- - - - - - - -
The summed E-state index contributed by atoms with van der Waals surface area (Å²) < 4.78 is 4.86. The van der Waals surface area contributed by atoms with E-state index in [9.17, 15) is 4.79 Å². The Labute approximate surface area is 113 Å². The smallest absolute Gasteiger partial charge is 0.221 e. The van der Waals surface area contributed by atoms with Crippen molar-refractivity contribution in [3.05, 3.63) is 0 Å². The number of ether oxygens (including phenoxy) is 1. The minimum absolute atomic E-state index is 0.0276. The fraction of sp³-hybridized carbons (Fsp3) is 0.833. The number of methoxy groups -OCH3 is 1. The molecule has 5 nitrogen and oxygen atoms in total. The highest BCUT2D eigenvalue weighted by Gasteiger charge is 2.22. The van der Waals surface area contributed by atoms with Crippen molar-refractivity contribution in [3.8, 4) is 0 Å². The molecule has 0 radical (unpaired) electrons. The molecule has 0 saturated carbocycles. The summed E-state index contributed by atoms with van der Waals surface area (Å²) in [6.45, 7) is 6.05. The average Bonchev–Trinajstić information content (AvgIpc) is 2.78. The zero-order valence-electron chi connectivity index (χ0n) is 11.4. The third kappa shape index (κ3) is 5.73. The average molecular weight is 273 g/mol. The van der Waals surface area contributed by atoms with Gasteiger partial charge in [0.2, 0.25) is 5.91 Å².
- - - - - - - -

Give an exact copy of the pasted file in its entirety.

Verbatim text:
The summed E-state index contributed by atoms with van der Waals surface area (Å²) < 4.78 is 4.86. The van der Waals surface area contributed by atoms with E-state index in [9.17, 15) is 4.79 Å². The Labute approximate surface area is 113 Å². The smallest absolute Gasteiger partial charge is 0.221 e. The van der Waals surface area contributed by atoms with Crippen molar-refractivity contribution in [3.05, 3.63) is 0 Å². The number of ether oxygens (including phenoxy) is 1. The minimum absolute atomic E-state index is 0.0276. The fraction of sp³-hybridized carbons (Fsp3) is 0.833. The number of methoxy groups -OCH3 is 1. The molecule has 5 nitrogen and oxygen atoms in total. The highest BCUT2D eigenvalue weighted by Gasteiger charge is 2.22. The van der Waals surface area contributed by atoms with Crippen molar-refractivity contribution in [3.8, 4) is 0 Å². The molecule has 0 radical (unpaired) electrons. The molecule has 0 saturated carbocycles. The summed E-state index contributed by atoms with van der Waals surface area (Å²) in [6.45, 7) is 6.05. The average Bonchev–Trinajstić information content (AvgIpc) is 2.78. The zero-order valence-electron chi connectivity index (χ0n) is 11.4. The third kappa shape index (κ3) is 5.73. The average molecular weight is 273 g/mol. The van der Waals surface area contributed by atoms with Gasteiger partial charge in [0.2, 0.25) is 5.91 Å².